What to do in Cabanyal
Shop in the Vibrant Street Market
Valencia’s biggest street market is a weekly Thursday event in Cabanyal and the highlight of the week for locals. Hundreds of stalls line the streets as it hustles and bustles its way down the Calle Mediteranni and Calle Escalante.
It’s an enthralling insight into local life and a brilliant place to find bargains. Many of the stalls sell household goods such as sheets and towels but there are good shoe stalls too and if you’ve been admiring the gypsies’ leopard print glamour, you’ll find the full wardrobe here from leggings upwards.
Best of all though are the stalls selling mounds of second hand skirts, trousers, jumpers tops – mostly for one or two euros each. Some of the smarter dresses are on hangers but generally you’ll need to patiently rummage through.
If you’re feeling bold, head for the impromptu/illegal gypsy stalls in Plaza de la Cruz de Canyemelar. It’s a case now you see them now you don’t, as the local police move in swiftly to move the gyspy vendors along
Even if you don’t want to shop, the Thursday market is a brilliant opportunity to tap into the local colour and atmosphere. The cafes are in full swing, the brandies are on the table, the enormous bocadillos are being consumed with relish and everyone’s having a high old time.
Take a Guided Tour
Marga Aguitur is an excellent local guide who can lead you up and down the streets of Cabanal, explaining the history of the significant houses with plenty of background information and colour.
For more information see www.paseoandoporpobladosdelamar.blogspot.com
Cycle by the Sea
Valencia is the perfect city for cyclists and there’s nowhere better to get on your bike than along the seafront. The promenade stretches from the port area at one end to the more peaceful Playa de
Patacona at the other. You can even keep going with just a tiny inland diversion for a few minutes before reaching Alboraya, where there’s a pretty and colourful marina overlooked by lovely holiday and residential apartments.
Sign up for the valenciabisi scheme(www.valenciabisi.es) and to cycle very cheaply providing you do it in half hour stints. You’ll pay an initial fee of 22 euros and if you go over the limit, you pay a few euros more. There are plenty of bike stations along the way
where you can drop off your bicycle and then stop for a swim or a coffee.
Mercado El Cabanyal
Valencianos know that this lively indoor market is the best place to buy fish in the city. Two aisles of stalls sell beautifully displayed pescado. Stall holders will lovingly clean and prepare it for you. It’s more expensive than in the supermarkets (which generally have a fantastic fish counter) but tastes better and fresher.
You’ll also find wonderful fresh fruit and vegetables artfully arranged in a way that makes you stop and stare. Entire stalls are dedicated to ham and cheese, olives and pickles and slightly scary-looking dried fish.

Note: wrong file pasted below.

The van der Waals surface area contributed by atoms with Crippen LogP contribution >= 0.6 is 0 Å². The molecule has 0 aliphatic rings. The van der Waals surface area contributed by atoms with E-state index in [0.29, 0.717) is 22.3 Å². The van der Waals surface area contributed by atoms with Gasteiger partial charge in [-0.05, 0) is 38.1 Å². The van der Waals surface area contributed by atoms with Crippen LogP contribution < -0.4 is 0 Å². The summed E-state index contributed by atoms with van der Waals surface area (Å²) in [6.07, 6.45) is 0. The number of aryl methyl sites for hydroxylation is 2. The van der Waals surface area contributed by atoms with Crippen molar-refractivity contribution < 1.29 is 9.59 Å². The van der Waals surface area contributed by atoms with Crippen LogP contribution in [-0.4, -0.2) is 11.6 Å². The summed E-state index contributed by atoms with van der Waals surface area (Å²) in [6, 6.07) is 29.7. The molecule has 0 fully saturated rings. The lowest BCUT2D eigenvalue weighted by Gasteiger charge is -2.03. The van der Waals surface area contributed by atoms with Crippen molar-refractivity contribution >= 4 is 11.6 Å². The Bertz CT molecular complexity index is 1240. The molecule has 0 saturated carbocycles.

Chickens complete with beaks and feet compete with rabbits galore and plenty of pigs. Don’t be surprised to see an entire head looking at you through the glass cabinet.
In other words, this is a place to buy real food from real people, who are friendly and helpful. If you can speak Spanish, it helps, but if not, you’ll get by with pointing and smiling.
Learning a language by the sea is very appealing and is great way of enriching your holiday experience. Solea Language School on Eugenia Vines is opposite the seafront and offers excellent private tuition or small group classes in a warm, friendly atmosphere with additional activities
also on offer. Take a tour of the market, try a wine-tasting or go to see a film, learning Spanish while you have fun.
Ride an Electric Chopper
C/Dr Juan Jose Domine, 6
See Valencia at a different speed by hiring an amazing electric bike. Mariano (right) and David can customise this sleek and exciting vehicles from 2,000 euros
or just hire one for 10 euros an hour. This faster, fun way to explore is new to the city and if you’re not happy to go it alone, take a guided tour around town or as far away as the beach at El Saler.
La Lonja de Pescado
If you want to buy cheap fish, straight out of the Mediterranean, walk along the harbour, past the beautiful Tinglados buildings and to the small port area.
The strong fishy smell lures you in to a busy market place where fishermen who look as if they’ve been at sea for days are allowed to sell 20 per cent of their catch to the general public. Just peering into the containers is fascinating. You’ll see octopus and eels still wriggling, gigantic sea bass look-a-likes and huge prawns.
The sale takes place each weekday from 4-5pm and if you go near the end, you can often pick up a big bagful of fish for around five euros. Don’t expect the fishermen to gut and clean them but they will share a few cooking tips if pressed.